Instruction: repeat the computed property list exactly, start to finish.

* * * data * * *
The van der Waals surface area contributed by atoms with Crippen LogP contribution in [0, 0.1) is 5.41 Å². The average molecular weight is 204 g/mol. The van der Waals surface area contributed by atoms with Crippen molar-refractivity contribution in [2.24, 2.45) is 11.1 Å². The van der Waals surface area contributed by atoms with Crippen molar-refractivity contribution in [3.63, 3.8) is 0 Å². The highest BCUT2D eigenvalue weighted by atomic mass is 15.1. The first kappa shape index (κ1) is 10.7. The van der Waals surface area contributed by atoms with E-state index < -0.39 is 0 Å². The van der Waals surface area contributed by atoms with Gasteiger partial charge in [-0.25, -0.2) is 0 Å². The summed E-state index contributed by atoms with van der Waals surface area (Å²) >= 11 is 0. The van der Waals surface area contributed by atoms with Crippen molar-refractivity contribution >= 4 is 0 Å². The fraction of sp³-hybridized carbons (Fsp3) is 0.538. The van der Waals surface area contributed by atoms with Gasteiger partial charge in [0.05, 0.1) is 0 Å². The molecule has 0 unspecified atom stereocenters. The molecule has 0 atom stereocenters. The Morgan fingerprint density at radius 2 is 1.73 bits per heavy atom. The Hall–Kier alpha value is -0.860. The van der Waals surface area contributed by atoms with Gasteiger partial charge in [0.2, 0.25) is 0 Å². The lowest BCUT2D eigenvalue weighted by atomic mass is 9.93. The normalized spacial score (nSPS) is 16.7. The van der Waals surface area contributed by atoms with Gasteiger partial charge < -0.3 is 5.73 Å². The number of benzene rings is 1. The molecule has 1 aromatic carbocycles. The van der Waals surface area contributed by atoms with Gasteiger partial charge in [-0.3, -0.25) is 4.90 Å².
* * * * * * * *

The van der Waals surface area contributed by atoms with Crippen LogP contribution in [0, 0.1) is 5.41 Å². The average molecular weight is 204 g/mol. The van der Waals surface area contributed by atoms with Crippen molar-refractivity contribution in [2.24, 2.45) is 11.1 Å². The van der Waals surface area contributed by atoms with Crippen molar-refractivity contribution in [3.63, 3.8) is 0 Å². The highest BCUT2D eigenvalue weighted by atomic mass is 15.1. The first kappa shape index (κ1) is 10.7. The van der Waals surface area contributed by atoms with E-state index < -0.39 is 0 Å². The van der Waals surface area contributed by atoms with Gasteiger partial charge in [-0.25, -0.2) is 0 Å². The summed E-state index contributed by atoms with van der Waals surface area (Å²) >= 11 is 0. The van der Waals surface area contributed by atoms with Crippen molar-refractivity contribution >= 4 is 0 Å². The fraction of sp³-hybridized carbons (Fsp3) is 0.538. The van der Waals surface area contributed by atoms with Gasteiger partial charge in [0.05, 0.1) is 0 Å². The molecule has 0 unspecified atom stereocenters. The molecule has 0 atom stereocenters. The Morgan fingerprint density at radius 2 is 1.73 bits per heavy atom. The Hall–Kier alpha value is -0.860. The van der Waals surface area contributed by atoms with Gasteiger partial charge in [0.2, 0.25) is 0 Å². The lowest BCUT2D eigenvalue weighted by atomic mass is 9.93. The normalized spacial score (nSPS) is 16.7. The van der Waals surface area contributed by atoms with Gasteiger partial charge < -0.3 is 5.73 Å². The number of benzene rings is 1. The molecule has 1 aromatic carbocycles. The van der Waals surface area contributed by atoms with Gasteiger partial charge in [-0.3, -0.25) is 4.90 Å².